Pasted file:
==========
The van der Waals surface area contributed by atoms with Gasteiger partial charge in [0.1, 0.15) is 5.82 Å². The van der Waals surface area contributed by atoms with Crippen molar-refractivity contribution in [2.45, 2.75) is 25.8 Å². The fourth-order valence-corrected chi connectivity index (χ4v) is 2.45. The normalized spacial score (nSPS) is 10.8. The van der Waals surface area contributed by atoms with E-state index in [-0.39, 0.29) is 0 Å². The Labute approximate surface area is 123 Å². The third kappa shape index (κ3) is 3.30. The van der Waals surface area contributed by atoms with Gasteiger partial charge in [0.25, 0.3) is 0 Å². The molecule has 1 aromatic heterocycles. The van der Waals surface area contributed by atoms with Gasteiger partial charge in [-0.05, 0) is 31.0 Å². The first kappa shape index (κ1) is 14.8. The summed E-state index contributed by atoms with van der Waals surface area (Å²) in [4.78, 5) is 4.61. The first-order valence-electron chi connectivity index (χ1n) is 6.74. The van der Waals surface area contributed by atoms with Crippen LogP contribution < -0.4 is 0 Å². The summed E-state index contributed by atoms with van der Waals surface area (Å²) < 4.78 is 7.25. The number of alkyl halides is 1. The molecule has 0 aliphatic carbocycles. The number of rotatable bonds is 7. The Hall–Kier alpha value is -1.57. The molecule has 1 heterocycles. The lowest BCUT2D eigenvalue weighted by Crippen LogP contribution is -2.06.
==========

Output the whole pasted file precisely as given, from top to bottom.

The van der Waals surface area contributed by atoms with Gasteiger partial charge in [0.1, 0.15) is 5.82 Å². The van der Waals surface area contributed by atoms with Crippen molar-refractivity contribution in [2.45, 2.75) is 25.8 Å². The fourth-order valence-corrected chi connectivity index (χ4v) is 2.45. The normalized spacial score (nSPS) is 10.8. The van der Waals surface area contributed by atoms with E-state index in [-0.39, 0.29) is 0 Å². The Labute approximate surface area is 123 Å². The third kappa shape index (κ3) is 3.30. The van der Waals surface area contributed by atoms with Gasteiger partial charge in [0.25, 0.3) is 0 Å². The molecule has 1 aromatic heterocycles. The van der Waals surface area contributed by atoms with Gasteiger partial charge in [-0.05, 0) is 31.0 Å². The first kappa shape index (κ1) is 14.8. The summed E-state index contributed by atoms with van der Waals surface area (Å²) in [4.78, 5) is 4.61. The first-order valence-electron chi connectivity index (χ1n) is 6.74. The van der Waals surface area contributed by atoms with Crippen LogP contribution < -0.4 is 0 Å². The summed E-state index contributed by atoms with van der Waals surface area (Å²) < 4.78 is 7.25. The number of alkyl halides is 1. The molecule has 0 aliphatic carbocycles. The number of rotatable bonds is 7. The Hall–Kier alpha value is -1.57. The molecule has 1 heterocycles. The lowest BCUT2D eigenvalue weighted by Crippen LogP contribution is -2.06.